Musical Borrowing
An Annotated Bibliography

Individual record

[+] Bernstein, Lawrence F. "Claude Gervaise as Chanson Composer." Journal of the American Musicological Society 18 (Fall 1965): 359-81.

Claude Gervaise wrote three- and four-part chansons. Those in four parts are freely composed in a progressive style while the three-part chansons use borrowed material in the tradition of earlier pedagogical tricinia. These traditional pieces are composed in one of three ways: 1. use of a cantus firmus plus completely new material; 2. combination of cantus firmus with parodied material from the model with little or no concern for originality; 3. combination of cantus firmus and parodied material with significant original contributions. Gervaise's three-part compositions fall in this last category. Gervaise may have learned these particular borrowing techniques from Thilman Susato's Premier livre of 1544. Gervaise wrote these chansons for the inexperienced singer yet retained his artistic integrity in the process. Like no other composer of sixteenth-century chansons, Gervaise borrows his material according to a consistent set of compositional principles.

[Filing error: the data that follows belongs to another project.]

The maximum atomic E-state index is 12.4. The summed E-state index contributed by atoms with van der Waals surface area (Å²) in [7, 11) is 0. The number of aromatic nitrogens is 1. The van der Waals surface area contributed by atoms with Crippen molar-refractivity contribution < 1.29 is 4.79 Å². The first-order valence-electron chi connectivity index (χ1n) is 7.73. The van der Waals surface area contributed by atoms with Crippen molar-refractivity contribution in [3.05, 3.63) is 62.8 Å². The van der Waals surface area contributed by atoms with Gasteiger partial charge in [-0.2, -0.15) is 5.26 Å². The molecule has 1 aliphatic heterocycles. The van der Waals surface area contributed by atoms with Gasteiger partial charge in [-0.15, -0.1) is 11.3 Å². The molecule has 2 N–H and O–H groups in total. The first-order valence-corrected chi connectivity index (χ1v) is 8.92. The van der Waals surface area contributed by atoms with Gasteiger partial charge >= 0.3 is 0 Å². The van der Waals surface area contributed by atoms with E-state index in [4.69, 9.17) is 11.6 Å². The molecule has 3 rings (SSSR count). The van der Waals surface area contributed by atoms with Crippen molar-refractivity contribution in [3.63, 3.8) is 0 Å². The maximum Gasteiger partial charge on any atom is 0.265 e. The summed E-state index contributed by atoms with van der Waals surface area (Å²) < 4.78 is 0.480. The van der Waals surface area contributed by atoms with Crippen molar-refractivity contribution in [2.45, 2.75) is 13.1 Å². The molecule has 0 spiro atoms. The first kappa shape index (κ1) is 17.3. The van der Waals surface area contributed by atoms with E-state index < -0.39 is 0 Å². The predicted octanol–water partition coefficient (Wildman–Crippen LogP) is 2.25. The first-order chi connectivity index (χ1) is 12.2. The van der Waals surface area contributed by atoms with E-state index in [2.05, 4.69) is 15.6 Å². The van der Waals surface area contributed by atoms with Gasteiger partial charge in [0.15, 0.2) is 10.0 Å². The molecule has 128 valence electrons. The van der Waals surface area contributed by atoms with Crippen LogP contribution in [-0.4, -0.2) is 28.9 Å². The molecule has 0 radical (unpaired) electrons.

Works: Gervaise: Aultant que moy (366), Mon Pencement (367), M'amye est tant honneste (368), Au temps heureux (369), D'Amour me plains (369), Si l'on doibt prendre (370), Las! je sçay bien (370).

Index Classifications: 1500s

Contributed by: John F. Anderies

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